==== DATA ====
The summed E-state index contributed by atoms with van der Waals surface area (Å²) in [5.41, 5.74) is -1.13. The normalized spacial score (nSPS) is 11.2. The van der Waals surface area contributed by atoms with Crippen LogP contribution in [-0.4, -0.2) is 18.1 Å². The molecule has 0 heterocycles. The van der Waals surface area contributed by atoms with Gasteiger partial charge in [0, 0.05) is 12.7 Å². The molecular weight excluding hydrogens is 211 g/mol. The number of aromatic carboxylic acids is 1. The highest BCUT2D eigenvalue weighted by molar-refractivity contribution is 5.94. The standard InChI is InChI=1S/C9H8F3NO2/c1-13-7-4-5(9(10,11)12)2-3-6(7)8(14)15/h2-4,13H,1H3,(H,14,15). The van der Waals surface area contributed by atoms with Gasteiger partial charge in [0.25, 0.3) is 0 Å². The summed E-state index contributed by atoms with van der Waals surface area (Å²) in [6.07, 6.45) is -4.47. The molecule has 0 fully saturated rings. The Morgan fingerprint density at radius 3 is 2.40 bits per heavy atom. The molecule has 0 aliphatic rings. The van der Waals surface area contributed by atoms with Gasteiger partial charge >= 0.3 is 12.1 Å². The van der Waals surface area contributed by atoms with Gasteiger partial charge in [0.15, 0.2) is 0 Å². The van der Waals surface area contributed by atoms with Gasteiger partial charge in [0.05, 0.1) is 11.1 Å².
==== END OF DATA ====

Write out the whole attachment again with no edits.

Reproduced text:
The summed E-state index contributed by atoms with van der Waals surface area (Å²) in [5.41, 5.74) is -1.13. The normalized spacial score (nSPS) is 11.2. The van der Waals surface area contributed by atoms with Crippen LogP contribution in [-0.4, -0.2) is 18.1 Å². The molecule has 0 heterocycles. The van der Waals surface area contributed by atoms with Gasteiger partial charge in [0, 0.05) is 12.7 Å². The molecular weight excluding hydrogens is 211 g/mol. The number of aromatic carboxylic acids is 1. The highest BCUT2D eigenvalue weighted by molar-refractivity contribution is 5.94. The standard InChI is InChI=1S/C9H8F3NO2/c1-13-7-4-5(9(10,11)12)2-3-6(7)8(14)15/h2-4,13H,1H3,(H,14,15). The van der Waals surface area contributed by atoms with Gasteiger partial charge in [0.25, 0.3) is 0 Å². The summed E-state index contributed by atoms with van der Waals surface area (Å²) in [6.07, 6.45) is -4.47. The molecule has 0 fully saturated rings. The Morgan fingerprint density at radius 3 is 2.40 bits per heavy atom. The molecule has 0 aliphatic rings. The van der Waals surface area contributed by atoms with Gasteiger partial charge >= 0.3 is 12.1 Å². The van der Waals surface area contributed by atoms with Gasteiger partial charge in [0.15, 0.2) is 0 Å². The van der Waals surface area contributed by atoms with Gasteiger partial charge in [0.05, 0.1) is 11.1 Å².